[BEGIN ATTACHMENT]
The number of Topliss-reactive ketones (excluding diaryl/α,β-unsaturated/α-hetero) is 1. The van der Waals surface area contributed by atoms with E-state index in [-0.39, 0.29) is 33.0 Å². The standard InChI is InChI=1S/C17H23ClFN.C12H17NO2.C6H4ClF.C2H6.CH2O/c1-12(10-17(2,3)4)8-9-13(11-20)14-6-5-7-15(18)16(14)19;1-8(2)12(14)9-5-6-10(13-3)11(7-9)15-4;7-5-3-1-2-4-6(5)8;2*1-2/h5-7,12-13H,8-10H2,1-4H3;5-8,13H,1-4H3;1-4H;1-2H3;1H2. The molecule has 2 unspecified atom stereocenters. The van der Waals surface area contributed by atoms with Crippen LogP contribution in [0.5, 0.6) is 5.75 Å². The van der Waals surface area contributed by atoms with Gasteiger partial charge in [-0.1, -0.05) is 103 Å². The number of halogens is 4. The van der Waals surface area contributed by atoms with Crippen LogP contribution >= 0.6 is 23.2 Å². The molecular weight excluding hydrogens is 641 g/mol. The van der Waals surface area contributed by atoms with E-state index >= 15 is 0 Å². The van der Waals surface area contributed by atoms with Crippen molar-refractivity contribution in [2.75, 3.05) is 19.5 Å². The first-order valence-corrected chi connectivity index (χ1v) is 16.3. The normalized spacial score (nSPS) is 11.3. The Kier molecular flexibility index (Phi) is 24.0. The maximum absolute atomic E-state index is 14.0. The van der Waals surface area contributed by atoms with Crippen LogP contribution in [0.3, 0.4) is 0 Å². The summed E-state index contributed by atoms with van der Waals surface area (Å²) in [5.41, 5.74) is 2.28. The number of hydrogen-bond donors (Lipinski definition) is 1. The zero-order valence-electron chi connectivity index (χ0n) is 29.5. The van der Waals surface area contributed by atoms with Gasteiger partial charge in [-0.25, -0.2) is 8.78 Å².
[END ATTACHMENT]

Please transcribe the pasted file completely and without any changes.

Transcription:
The number of Topliss-reactive ketones (excluding diaryl/α,β-unsaturated/α-hetero) is 1. The van der Waals surface area contributed by atoms with E-state index in [-0.39, 0.29) is 33.0 Å². The standard InChI is InChI=1S/C17H23ClFN.C12H17NO2.C6H4ClF.C2H6.CH2O/c1-12(10-17(2,3)4)8-9-13(11-20)14-6-5-7-15(18)16(14)19;1-8(2)12(14)9-5-6-10(13-3)11(7-9)15-4;7-5-3-1-2-4-6(5)8;2*1-2/h5-7,12-13H,8-10H2,1-4H3;5-8,13H,1-4H3;1-4H;1-2H3;1H2. The molecule has 2 unspecified atom stereocenters. The van der Waals surface area contributed by atoms with Crippen LogP contribution in [0.5, 0.6) is 5.75 Å². The van der Waals surface area contributed by atoms with Gasteiger partial charge in [-0.1, -0.05) is 103 Å². The number of halogens is 4. The van der Waals surface area contributed by atoms with Crippen LogP contribution >= 0.6 is 23.2 Å². The molecular weight excluding hydrogens is 641 g/mol. The van der Waals surface area contributed by atoms with E-state index >= 15 is 0 Å². The van der Waals surface area contributed by atoms with Crippen molar-refractivity contribution in [2.75, 3.05) is 19.5 Å². The first-order valence-corrected chi connectivity index (χ1v) is 16.3. The normalized spacial score (nSPS) is 11.3. The Kier molecular flexibility index (Phi) is 24.0. The maximum absolute atomic E-state index is 14.0. The van der Waals surface area contributed by atoms with Crippen LogP contribution in [0.3, 0.4) is 0 Å². The summed E-state index contributed by atoms with van der Waals surface area (Å²) in [5.41, 5.74) is 2.28. The number of hydrogen-bond donors (Lipinski definition) is 1. The zero-order valence-electron chi connectivity index (χ0n) is 29.5. The van der Waals surface area contributed by atoms with Gasteiger partial charge in [-0.25, -0.2) is 8.78 Å².